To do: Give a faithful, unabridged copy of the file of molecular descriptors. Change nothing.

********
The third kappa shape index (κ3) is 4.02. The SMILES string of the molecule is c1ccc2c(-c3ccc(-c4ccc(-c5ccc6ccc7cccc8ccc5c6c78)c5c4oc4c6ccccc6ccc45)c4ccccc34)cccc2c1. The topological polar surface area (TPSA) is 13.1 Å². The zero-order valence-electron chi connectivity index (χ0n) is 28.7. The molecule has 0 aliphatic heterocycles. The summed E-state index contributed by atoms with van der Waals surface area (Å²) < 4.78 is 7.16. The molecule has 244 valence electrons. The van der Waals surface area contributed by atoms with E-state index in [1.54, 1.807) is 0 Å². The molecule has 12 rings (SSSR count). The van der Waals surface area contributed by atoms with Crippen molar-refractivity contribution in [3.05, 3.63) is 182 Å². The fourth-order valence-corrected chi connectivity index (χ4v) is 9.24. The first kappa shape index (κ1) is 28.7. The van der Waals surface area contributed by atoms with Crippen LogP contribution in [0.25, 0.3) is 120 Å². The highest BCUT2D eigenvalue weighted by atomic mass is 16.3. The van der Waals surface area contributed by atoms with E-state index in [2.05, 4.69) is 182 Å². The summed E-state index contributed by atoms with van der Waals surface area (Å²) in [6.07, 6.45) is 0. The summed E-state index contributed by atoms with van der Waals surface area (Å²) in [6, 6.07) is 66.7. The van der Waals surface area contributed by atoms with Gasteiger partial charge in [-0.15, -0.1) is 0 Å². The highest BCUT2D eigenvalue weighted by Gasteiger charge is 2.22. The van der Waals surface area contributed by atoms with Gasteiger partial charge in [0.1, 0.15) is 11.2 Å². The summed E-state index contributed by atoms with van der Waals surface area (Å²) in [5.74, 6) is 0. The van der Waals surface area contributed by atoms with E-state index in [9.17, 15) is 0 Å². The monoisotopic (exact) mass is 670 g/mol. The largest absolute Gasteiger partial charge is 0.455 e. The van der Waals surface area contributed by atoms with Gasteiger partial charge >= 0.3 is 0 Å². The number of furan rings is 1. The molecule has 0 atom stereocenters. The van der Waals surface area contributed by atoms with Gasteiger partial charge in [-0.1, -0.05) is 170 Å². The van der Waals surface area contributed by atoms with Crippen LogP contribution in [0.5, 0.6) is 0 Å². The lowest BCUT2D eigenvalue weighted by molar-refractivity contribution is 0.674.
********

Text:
The third kappa shape index (κ3) is 4.02. The SMILES string of the molecule is c1ccc2c(-c3ccc(-c4ccc(-c5ccc6ccc7cccc8ccc5c6c78)c5c4oc4c6ccccc6ccc45)c4ccccc34)cccc2c1. The topological polar surface area (TPSA) is 13.1 Å². The zero-order valence-electron chi connectivity index (χ0n) is 28.7. The molecule has 0 aliphatic heterocycles. The summed E-state index contributed by atoms with van der Waals surface area (Å²) < 4.78 is 7.16. The molecule has 244 valence electrons. The van der Waals surface area contributed by atoms with E-state index in [1.54, 1.807) is 0 Å². The molecule has 12 rings (SSSR count). The van der Waals surface area contributed by atoms with Crippen molar-refractivity contribution in [3.05, 3.63) is 182 Å². The fourth-order valence-corrected chi connectivity index (χ4v) is 9.24. The first kappa shape index (κ1) is 28.7. The van der Waals surface area contributed by atoms with Crippen LogP contribution in [0.25, 0.3) is 120 Å². The highest BCUT2D eigenvalue weighted by atomic mass is 16.3. The van der Waals surface area contributed by atoms with E-state index in [2.05, 4.69) is 182 Å². The summed E-state index contributed by atoms with van der Waals surface area (Å²) in [6.07, 6.45) is 0. The summed E-state index contributed by atoms with van der Waals surface area (Å²) in [6, 6.07) is 66.7. The van der Waals surface area contributed by atoms with Gasteiger partial charge in [-0.15, -0.1) is 0 Å². The highest BCUT2D eigenvalue weighted by Gasteiger charge is 2.22. The van der Waals surface area contributed by atoms with Gasteiger partial charge in [0.1, 0.15) is 11.2 Å². The summed E-state index contributed by atoms with van der Waals surface area (Å²) in [5.74, 6) is 0. The van der Waals surface area contributed by atoms with E-state index in [9.17, 15) is 0 Å². The monoisotopic (exact) mass is 670 g/mol. The largest absolute Gasteiger partial charge is 0.455 e. The van der Waals surface area contributed by atoms with Gasteiger partial charge >= 0.3 is 0 Å². The number of furan rings is 1. The molecule has 0 atom stereocenters. The van der Waals surface area contributed by atoms with Gasteiger partial charge in [-0.1, -0.05) is 170 Å². The van der Waals surface area contributed by atoms with Crippen LogP contribution in [0.5, 0.6) is 0 Å². The lowest BCUT2D eigenvalue weighted by molar-refractivity contribution is 0.674.